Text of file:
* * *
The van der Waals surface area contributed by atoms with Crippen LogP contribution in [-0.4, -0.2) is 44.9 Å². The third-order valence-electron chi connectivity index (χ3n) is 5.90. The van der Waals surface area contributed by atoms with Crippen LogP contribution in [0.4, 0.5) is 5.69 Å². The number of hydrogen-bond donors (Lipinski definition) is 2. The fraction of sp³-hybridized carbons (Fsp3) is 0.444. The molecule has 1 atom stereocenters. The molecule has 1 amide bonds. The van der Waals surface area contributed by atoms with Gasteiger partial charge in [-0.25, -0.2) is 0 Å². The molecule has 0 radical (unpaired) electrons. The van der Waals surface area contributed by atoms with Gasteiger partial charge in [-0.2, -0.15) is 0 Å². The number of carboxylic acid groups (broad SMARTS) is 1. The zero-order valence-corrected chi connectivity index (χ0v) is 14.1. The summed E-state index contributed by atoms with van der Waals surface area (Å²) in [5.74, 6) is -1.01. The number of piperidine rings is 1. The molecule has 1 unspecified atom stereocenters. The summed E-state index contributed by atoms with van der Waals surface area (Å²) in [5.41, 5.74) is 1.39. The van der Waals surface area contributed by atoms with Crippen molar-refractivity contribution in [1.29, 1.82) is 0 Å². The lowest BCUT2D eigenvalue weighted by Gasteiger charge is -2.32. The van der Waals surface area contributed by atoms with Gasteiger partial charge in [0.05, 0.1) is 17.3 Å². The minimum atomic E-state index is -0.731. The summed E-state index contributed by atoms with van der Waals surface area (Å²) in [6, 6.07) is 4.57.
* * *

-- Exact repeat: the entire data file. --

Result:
The van der Waals surface area contributed by atoms with Crippen LogP contribution in [-0.4, -0.2) is 44.9 Å². The third-order valence-electron chi connectivity index (χ3n) is 5.90. The van der Waals surface area contributed by atoms with Crippen LogP contribution in [0.4, 0.5) is 5.69 Å². The number of hydrogen-bond donors (Lipinski definition) is 2. The fraction of sp³-hybridized carbons (Fsp3) is 0.444. The molecule has 1 atom stereocenters. The molecule has 1 amide bonds. The van der Waals surface area contributed by atoms with Gasteiger partial charge in [-0.25, -0.2) is 0 Å². The molecule has 0 radical (unpaired) electrons. The van der Waals surface area contributed by atoms with Gasteiger partial charge in [-0.2, -0.15) is 0 Å². The number of carboxylic acid groups (broad SMARTS) is 1. The zero-order valence-corrected chi connectivity index (χ0v) is 14.1. The summed E-state index contributed by atoms with van der Waals surface area (Å²) in [5.74, 6) is -1.01. The number of piperidine rings is 1. The molecule has 1 unspecified atom stereocenters. The summed E-state index contributed by atoms with van der Waals surface area (Å²) in [5.41, 5.74) is 1.39. The van der Waals surface area contributed by atoms with Crippen molar-refractivity contribution in [1.29, 1.82) is 0 Å². The lowest BCUT2D eigenvalue weighted by Gasteiger charge is -2.32. The van der Waals surface area contributed by atoms with Gasteiger partial charge in [0.05, 0.1) is 17.3 Å². The minimum atomic E-state index is -0.731. The summed E-state index contributed by atoms with van der Waals surface area (Å²) in [6, 6.07) is 4.57.